How Austrians can become healthier
In Austria, life expectancy is relatively high at around 84 years for women and 79 years for men, but the number of years of life spent in good health at 58 and 57 years is significantly below the European average of 65 and 64 years respectively. The Austrian Institute for Health Technology Assessment (AIHTA) has now analysed national strategies and programmes for the prevention and management of non-communicable diseases in several countries in order to derive health policy recommendations for Austria. National strategies and programmes should create conditions for a health-promoting living and working environment for the population.
For years, the biggest health policy challenge has been so-called "non-communicable diseases" (NCDs) such as type II diabetes, cardiovascular diseases, chronic respiratory diseases (e.g. COPD) or depression. This fact has taken a back seat, especially during the Covid 19 pandemic. According to the World Health Organisation (WHO), NCDs account for 86 percent of deaths in Europe.
Now the AIHTA has analysed national strategies and programmes for the prevention and management of NCDs in a study. A total of 18 strategies from Germany, Switzerland, the Netherlands, Finland, Ireland, Great Britain, Canada and Australia were considered. Furthermore, the evaluation results of a total of 11 programmes were analysed on the basis of 21 scientific articles. Most of the studies showed positive effects on mortality, burden of disease, quality of life, self-management or health literacy, but due to the heterogeneity of the included studies and the partly low level of evidence, no conclusive evaluations on the effectiveness of the examined programmes can be derived. The analysis nevertheless provided several insights into how national prevention and management programmes on NCDs can be effectively implemented, emphasise the two study authors Lucia Gassner and Inanna Reinsperger from AIHTA.
Multiple factors influencing health
Health promotion measures should start in early childhood and take into account the social factors influencing health with a "Health in All Policies" approach. Accordingly, successful national strategies on NCDs refer, for example, to the so-called determinant model of the two public health scientists Göran Dahlgren and Margaret Whitehead. This approach assumes that health depends not only on individual biological factors and the behaviour of the individual (for example, by not smoking, exercise, balanced diet), but also to a large extent on social networks, living and working conditions, as well as environmental factors and general socio-economic and cultural conditions.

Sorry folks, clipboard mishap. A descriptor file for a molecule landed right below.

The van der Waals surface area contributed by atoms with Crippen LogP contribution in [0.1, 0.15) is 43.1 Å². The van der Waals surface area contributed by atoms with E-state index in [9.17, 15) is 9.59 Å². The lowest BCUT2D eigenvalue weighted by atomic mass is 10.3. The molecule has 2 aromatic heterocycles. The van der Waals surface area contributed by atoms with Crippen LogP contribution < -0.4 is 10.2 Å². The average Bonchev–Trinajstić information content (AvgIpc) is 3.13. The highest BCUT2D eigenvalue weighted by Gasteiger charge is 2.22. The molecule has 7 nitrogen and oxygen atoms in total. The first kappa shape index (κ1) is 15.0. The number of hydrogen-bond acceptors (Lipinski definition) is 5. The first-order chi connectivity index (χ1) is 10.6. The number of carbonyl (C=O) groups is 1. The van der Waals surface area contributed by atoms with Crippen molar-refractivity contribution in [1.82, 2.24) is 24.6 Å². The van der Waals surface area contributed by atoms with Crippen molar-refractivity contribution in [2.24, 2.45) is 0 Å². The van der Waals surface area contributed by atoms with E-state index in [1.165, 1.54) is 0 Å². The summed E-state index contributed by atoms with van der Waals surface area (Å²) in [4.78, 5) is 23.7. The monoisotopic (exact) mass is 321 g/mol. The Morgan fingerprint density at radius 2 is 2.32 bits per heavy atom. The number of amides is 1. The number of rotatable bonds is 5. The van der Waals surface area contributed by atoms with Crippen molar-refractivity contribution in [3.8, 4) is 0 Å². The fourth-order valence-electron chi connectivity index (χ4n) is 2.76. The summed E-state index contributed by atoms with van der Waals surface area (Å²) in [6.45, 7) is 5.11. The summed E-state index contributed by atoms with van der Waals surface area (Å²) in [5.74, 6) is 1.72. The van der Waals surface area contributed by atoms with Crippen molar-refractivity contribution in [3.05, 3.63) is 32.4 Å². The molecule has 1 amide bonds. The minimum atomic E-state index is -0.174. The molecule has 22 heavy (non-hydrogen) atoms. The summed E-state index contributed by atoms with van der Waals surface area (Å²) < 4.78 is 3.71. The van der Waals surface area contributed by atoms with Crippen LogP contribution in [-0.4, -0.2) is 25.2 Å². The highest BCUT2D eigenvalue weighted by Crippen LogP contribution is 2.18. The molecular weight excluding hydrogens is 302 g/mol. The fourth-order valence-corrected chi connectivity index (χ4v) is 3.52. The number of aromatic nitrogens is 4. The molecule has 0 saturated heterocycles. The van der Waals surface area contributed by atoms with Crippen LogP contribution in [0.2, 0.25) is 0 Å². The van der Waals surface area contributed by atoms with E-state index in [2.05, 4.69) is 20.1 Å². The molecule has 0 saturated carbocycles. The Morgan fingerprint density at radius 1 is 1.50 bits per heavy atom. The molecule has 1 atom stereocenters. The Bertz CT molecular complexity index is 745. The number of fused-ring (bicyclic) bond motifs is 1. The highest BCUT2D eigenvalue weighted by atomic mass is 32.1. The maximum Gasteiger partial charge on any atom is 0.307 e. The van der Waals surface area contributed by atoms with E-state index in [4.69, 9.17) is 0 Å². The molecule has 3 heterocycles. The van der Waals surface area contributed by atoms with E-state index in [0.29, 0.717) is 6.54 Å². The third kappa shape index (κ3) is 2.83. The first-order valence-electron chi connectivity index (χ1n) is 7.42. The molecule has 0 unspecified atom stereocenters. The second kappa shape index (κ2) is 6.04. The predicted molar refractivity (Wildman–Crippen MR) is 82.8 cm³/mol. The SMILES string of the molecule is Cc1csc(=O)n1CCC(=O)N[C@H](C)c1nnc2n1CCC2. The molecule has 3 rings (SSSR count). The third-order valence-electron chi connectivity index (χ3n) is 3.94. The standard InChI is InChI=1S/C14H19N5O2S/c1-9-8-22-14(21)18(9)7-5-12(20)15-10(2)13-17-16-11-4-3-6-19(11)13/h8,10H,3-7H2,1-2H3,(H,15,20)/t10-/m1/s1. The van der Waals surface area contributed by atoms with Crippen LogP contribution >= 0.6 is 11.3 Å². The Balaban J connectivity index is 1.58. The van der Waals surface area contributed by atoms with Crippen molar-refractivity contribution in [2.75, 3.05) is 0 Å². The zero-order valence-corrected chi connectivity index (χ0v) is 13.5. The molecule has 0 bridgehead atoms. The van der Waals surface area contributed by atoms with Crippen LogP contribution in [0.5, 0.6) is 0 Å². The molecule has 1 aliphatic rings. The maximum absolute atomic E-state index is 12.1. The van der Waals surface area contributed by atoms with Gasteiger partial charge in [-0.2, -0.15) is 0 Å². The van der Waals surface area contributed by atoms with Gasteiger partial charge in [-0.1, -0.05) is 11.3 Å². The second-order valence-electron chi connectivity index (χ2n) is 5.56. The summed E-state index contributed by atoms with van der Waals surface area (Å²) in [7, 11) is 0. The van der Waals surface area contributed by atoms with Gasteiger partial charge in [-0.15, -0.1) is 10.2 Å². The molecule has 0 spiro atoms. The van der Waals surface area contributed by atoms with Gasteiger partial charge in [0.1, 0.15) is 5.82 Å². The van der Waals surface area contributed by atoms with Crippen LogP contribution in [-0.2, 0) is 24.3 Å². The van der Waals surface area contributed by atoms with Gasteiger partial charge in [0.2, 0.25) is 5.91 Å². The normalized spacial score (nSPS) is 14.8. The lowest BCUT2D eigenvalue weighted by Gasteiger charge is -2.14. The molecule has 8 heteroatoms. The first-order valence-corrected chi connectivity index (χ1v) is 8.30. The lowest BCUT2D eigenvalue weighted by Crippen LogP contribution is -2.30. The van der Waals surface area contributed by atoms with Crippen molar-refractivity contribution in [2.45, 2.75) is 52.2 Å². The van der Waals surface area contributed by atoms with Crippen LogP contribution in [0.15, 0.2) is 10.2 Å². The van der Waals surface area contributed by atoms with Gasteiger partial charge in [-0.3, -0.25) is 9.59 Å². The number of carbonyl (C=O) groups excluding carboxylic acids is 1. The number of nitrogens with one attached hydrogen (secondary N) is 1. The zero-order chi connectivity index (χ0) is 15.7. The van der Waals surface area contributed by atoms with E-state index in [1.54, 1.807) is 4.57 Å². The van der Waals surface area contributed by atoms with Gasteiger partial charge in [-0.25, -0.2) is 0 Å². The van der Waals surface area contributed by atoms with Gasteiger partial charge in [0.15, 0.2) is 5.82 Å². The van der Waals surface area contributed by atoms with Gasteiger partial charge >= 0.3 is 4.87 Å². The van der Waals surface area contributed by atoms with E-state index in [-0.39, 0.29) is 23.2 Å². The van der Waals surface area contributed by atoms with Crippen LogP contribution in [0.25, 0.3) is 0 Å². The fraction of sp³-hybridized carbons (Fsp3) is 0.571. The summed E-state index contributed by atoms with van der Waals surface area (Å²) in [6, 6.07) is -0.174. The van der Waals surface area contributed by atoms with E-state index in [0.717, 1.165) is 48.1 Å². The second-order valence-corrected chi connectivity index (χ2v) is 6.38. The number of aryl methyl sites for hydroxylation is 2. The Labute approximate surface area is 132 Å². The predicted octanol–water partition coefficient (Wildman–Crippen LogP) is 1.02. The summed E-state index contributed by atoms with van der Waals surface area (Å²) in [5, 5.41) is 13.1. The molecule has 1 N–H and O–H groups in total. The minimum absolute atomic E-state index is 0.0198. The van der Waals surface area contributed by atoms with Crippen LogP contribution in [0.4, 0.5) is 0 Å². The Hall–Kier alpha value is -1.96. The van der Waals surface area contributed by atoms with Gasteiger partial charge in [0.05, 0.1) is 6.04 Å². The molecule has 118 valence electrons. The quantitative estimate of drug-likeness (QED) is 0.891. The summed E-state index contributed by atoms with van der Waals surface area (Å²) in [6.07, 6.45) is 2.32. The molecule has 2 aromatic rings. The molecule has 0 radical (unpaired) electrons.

The authors of the study cite the Swiss model as a positive example, that is organised from an overarching macro level to concrete measures at the micro level. "The Health2030 strategy sets an overall goal that is to be achieved with a wide variety of sub-programmes. This ranges from measures for health-promoting workplaces to the development of healthy living spaces and the improvement of health literacy in the population," explains Inanna Reinsperger. According to the AIHTA report, it is also important for successful NCD strategies to plan evaluation before programmes and measures are implemented. "Germany, for example, has enshrined the obligation to evaluate disease management programmes in law," says Lucia Gassner. However, Germany has the problem that the studies on the effectiveness of these programmes are often not very meaningful. "This is due to the fact that the disease management programmes were introduced nationwide. As a result, it is no longer possible to implement meaningful randomised controlled trials, as regions where the programmes have been implemented can no longer be compared with those where they have not," explains research leader Inanna Reinsperger.
Breaking new ground
In contrast, Finland, for instance, implements some programmes on a regional level first: "For example, prevention measures for type II diabetes or cardiovascular diseases were scientifically monitored for several years to check whether there was sufficient evidence before the programme was rolled out nationwide," Lucia Gassner emphasises. The programmes examined in the AIHTA study mainly comprise prevention or disease management programmes, which usually focus on the interaction between the patient and the health professional (e.g. family doctor). However, some countries, such as Australia, sometimes take unconventional approaches to improve health literacy and population awareness, e.g. of mental illness. The „Mental Health First Aid“ programme, in addition to training for educators and health workers, also provides standardised training courses for the entire population - for example in universities or at the workplace. The declared goal is to generally increase knowledge about mental illness so that relatives, friends, neighbours and acquaintances can also help people with mental health problems.
Contact for content-related questions and interviews:
Austrian Institute for Health Technology Assessment:
Mag.a Inanna Reinsperger, MPH
p +43 / 1 / 2368119-18
Mag.a Lucia Gassner, Bakk.
p +43 / 1 / 2368119-11
Contact for questions about the release:
Mag. Günther Brandstetter;
p +43 / 660 / 3126348
Gassner L, Reinsperger I. National strategies and programmes for preventing and managing non-communicable diseases in selected countries. AIHTA Project Report No.: 139; 2021. Vienna: HTA Austria – Austrian Institute for Health Technology Assessment GmbH. https://eprints.aihta.at/1349/